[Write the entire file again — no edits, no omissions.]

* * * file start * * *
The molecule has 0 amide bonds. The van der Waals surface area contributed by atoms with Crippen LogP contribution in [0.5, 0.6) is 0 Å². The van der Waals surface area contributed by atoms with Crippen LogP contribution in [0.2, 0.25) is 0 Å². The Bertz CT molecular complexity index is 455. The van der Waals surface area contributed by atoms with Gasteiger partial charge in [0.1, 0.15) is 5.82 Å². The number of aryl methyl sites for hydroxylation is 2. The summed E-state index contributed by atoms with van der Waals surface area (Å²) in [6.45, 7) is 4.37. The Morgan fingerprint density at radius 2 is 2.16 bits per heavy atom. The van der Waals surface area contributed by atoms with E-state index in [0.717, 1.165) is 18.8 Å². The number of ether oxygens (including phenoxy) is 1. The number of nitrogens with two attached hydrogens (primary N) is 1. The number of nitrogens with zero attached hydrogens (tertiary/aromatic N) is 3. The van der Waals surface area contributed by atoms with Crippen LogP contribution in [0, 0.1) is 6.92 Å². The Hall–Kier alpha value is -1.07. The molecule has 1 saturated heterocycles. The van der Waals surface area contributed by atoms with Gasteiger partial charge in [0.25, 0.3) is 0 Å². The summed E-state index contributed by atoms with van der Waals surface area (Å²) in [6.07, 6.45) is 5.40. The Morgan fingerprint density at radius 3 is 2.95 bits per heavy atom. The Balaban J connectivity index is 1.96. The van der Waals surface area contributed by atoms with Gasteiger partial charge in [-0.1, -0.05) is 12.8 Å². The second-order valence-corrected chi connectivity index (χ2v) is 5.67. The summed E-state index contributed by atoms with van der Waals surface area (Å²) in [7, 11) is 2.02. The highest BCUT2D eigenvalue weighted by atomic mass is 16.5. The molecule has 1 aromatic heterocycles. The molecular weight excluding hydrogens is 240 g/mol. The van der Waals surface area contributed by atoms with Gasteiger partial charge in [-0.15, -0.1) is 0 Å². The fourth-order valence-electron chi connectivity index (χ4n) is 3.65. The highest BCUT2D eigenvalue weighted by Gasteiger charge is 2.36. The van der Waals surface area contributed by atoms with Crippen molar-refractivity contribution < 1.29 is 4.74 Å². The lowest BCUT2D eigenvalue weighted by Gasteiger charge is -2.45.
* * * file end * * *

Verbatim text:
The molecule has 0 amide bonds. The van der Waals surface area contributed by atoms with Crippen LogP contribution in [0.5, 0.6) is 0 Å². The van der Waals surface area contributed by atoms with Crippen LogP contribution in [0.2, 0.25) is 0 Å². The Bertz CT molecular complexity index is 455. The van der Waals surface area contributed by atoms with Gasteiger partial charge in [0.1, 0.15) is 5.82 Å². The number of aryl methyl sites for hydroxylation is 2. The summed E-state index contributed by atoms with van der Waals surface area (Å²) in [6.45, 7) is 4.37. The Morgan fingerprint density at radius 2 is 2.16 bits per heavy atom. The van der Waals surface area contributed by atoms with E-state index in [0.717, 1.165) is 18.8 Å². The number of ether oxygens (including phenoxy) is 1. The number of nitrogens with two attached hydrogens (primary N) is 1. The number of nitrogens with zero attached hydrogens (tertiary/aromatic N) is 3. The van der Waals surface area contributed by atoms with Crippen LogP contribution in [0, 0.1) is 6.92 Å². The Hall–Kier alpha value is -1.07. The molecule has 1 saturated heterocycles. The van der Waals surface area contributed by atoms with Gasteiger partial charge in [0.25, 0.3) is 0 Å². The summed E-state index contributed by atoms with van der Waals surface area (Å²) in [6.07, 6.45) is 5.40. The Morgan fingerprint density at radius 3 is 2.95 bits per heavy atom. The Balaban J connectivity index is 1.96. The van der Waals surface area contributed by atoms with Gasteiger partial charge in [-0.1, -0.05) is 12.8 Å². The second-order valence-corrected chi connectivity index (χ2v) is 5.67. The summed E-state index contributed by atoms with van der Waals surface area (Å²) in [7, 11) is 2.02. The highest BCUT2D eigenvalue weighted by atomic mass is 16.5. The molecule has 1 aromatic heterocycles. The molecular weight excluding hydrogens is 240 g/mol. The van der Waals surface area contributed by atoms with Gasteiger partial charge in [-0.15, -0.1) is 0 Å². The fourth-order valence-electron chi connectivity index (χ4n) is 3.65. The highest BCUT2D eigenvalue weighted by Gasteiger charge is 2.36. The van der Waals surface area contributed by atoms with Crippen molar-refractivity contribution < 1.29 is 4.74 Å². The lowest BCUT2D eigenvalue weighted by Gasteiger charge is -2.45.